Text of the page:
I am Linda and along with my husband Richard and our dog Muffin we enjoy our summers on the UK's canal system

Thursday 4 July 2013

Hebden Bridge – Wednesday 3rd July

I had a nice quiet day in Hebden Bridge resting my feet which have been causing me problems since leaving Manchester.  It gave me time to catch up on the blog – we have gone through so many locks that there hasn’t been much time for blogging!  It also gave me time to do some research on the flooding in Hebden Bridge last summer.

The first flood came on June 22nd when a month’s rain (more than 40mm) fell in 24 hours.  The flooding was caused mainly by the amount of water coming off the hills as they were saturated with five or six weeks of constant rain.  It poured down the rivers, becks and roads, even taking the tarmac off in places. 

The second flood came 19 days after the first.  This time, it wasn't the rivers, but drains that were overwhelmed.  Water fell down off the hillside through every valley, track, and hole in wall, much of it gathering in the centre of Hebden Bridge.

The most serious problem for boaters was a boat blocking the canal. As river levels rose rapidly, a torrent of water flooded onto the canal below Lock 12. A section of towpath was ripped up by the water and a moored boat was torn from its mooring pins and carried half a mile down the canal. The boat was then swept onto an overspill weir and was left stranded across the canal, with its bow resting on the overspill weir and its stern embedded in the opposite bank. Fortunately there was no-one on board the boat at the time.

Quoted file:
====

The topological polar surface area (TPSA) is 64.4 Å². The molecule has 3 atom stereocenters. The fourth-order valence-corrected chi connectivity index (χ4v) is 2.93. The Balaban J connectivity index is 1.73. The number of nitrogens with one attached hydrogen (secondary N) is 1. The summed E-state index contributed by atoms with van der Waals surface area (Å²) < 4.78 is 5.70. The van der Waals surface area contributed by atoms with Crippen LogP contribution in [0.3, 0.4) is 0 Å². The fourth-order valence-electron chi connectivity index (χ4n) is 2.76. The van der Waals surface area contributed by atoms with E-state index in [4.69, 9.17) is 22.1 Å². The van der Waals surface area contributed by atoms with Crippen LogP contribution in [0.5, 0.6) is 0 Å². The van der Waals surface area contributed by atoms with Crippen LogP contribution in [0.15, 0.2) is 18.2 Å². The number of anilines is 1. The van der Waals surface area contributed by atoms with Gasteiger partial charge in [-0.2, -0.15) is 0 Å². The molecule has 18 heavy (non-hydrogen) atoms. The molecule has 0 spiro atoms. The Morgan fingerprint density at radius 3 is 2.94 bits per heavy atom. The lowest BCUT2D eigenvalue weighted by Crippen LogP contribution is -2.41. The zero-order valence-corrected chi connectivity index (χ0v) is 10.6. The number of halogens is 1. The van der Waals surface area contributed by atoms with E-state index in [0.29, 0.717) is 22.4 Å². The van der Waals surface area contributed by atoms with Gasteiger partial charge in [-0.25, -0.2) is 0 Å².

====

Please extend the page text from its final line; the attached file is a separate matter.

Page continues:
Wandering round Hebden Bridge this afternoon you wouldn’t really know that the town had been overwhelmed by water 12 months ago.  There are no signs of water levels on buildings and everywhere is smart and clean.  The town is lovely – I can see why people come to visit it.

Here are a few photos I took this afternoon


According to Hebdenbridgeweb by the end of the sixties, the town was in bad shape. Shops were empty and blocks of terraced houses were being pulled down.   During the seventies and eighties the town was repopulated by a motley mixture of artists, writers, photographers, musicians, alternative practitioners, teachers, green and New Age activists and more recently, wealthier yuppy types. The area has a rich literary history. The Bronte sisters wrote their famous novels just a few miles away in Haworth, the American poet, Sylvia Plath is buried at Heptonstall on the hill overlooking Hebden Bridge and the poet laureate, Ted Hughes was born in Mytholmroyd, two miles away.  Hebden Bridge was an obvious destination for those wanting to escape the cities because life here can be a fine mixture of the urban and rural. The water from the hills powered the first mills of the Industrial Revolution. Yet, ten minutes from the town centre and you can be walking alone by the river in one of the many wooded valleys.  A half an hour's walk uphill and you can be rambling across heather moorland.

Hebden Bridge is a popular place to live. However space is limited due to the steep valleys and lack of flat land. In the past this led to "upstairs-downstairs" houses known as over and under dwellings. These were houses built in terraces with 4–5 storeys. The upper storeys face uphill while the lower ones face downhill with their back wall against the hillside. The bottom 2 storeys would be one house while the upper 2–3 storeys would be another. This also led to unusual legal arrangements such as the "flying freehold", where the shared floor/ceiling is wholly owned by the underdwelling.

One final fact about Hebden Bridge, in April 2005 it was declared the 4th quirkiest place in the world by highlife (the British Airways flight magazine) and was described as "modern and stylish in an unconventional and stylish way".

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